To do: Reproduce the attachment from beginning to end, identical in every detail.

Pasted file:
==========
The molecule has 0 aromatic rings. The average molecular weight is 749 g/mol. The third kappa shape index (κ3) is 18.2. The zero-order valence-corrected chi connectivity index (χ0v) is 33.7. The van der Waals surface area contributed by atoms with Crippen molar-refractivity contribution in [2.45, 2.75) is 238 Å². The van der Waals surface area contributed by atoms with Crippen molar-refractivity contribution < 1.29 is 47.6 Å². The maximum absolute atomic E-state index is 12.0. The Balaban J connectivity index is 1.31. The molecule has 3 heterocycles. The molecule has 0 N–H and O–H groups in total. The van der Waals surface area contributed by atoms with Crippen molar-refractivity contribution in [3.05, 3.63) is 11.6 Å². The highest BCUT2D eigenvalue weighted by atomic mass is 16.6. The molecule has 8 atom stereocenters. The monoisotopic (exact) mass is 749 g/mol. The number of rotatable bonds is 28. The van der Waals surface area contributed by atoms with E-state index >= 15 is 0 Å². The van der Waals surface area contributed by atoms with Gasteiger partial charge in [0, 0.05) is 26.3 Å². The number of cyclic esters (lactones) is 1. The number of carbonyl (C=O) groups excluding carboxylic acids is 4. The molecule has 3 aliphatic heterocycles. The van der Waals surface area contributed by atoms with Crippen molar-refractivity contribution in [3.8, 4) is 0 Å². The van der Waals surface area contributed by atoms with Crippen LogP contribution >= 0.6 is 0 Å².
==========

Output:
The molecule has 0 aromatic rings. The average molecular weight is 749 g/mol. The third kappa shape index (κ3) is 18.2. The zero-order valence-corrected chi connectivity index (χ0v) is 33.7. The van der Waals surface area contributed by atoms with Crippen molar-refractivity contribution in [2.45, 2.75) is 238 Å². The van der Waals surface area contributed by atoms with Crippen molar-refractivity contribution < 1.29 is 47.6 Å². The maximum absolute atomic E-state index is 12.0. The Balaban J connectivity index is 1.31. The molecule has 3 heterocycles. The molecule has 0 N–H and O–H groups in total. The van der Waals surface area contributed by atoms with Crippen molar-refractivity contribution in [3.05, 3.63) is 11.6 Å². The highest BCUT2D eigenvalue weighted by atomic mass is 16.6. The molecule has 8 atom stereocenters. The monoisotopic (exact) mass is 749 g/mol. The number of rotatable bonds is 28. The van der Waals surface area contributed by atoms with E-state index >= 15 is 0 Å². The van der Waals surface area contributed by atoms with Gasteiger partial charge in [0, 0.05) is 26.3 Å². The number of cyclic esters (lactones) is 1. The number of carbonyl (C=O) groups excluding carboxylic acids is 4. The molecule has 3 aliphatic heterocycles. The van der Waals surface area contributed by atoms with Crippen molar-refractivity contribution in [3.8, 4) is 0 Å². The van der Waals surface area contributed by atoms with Crippen LogP contribution >= 0.6 is 0 Å².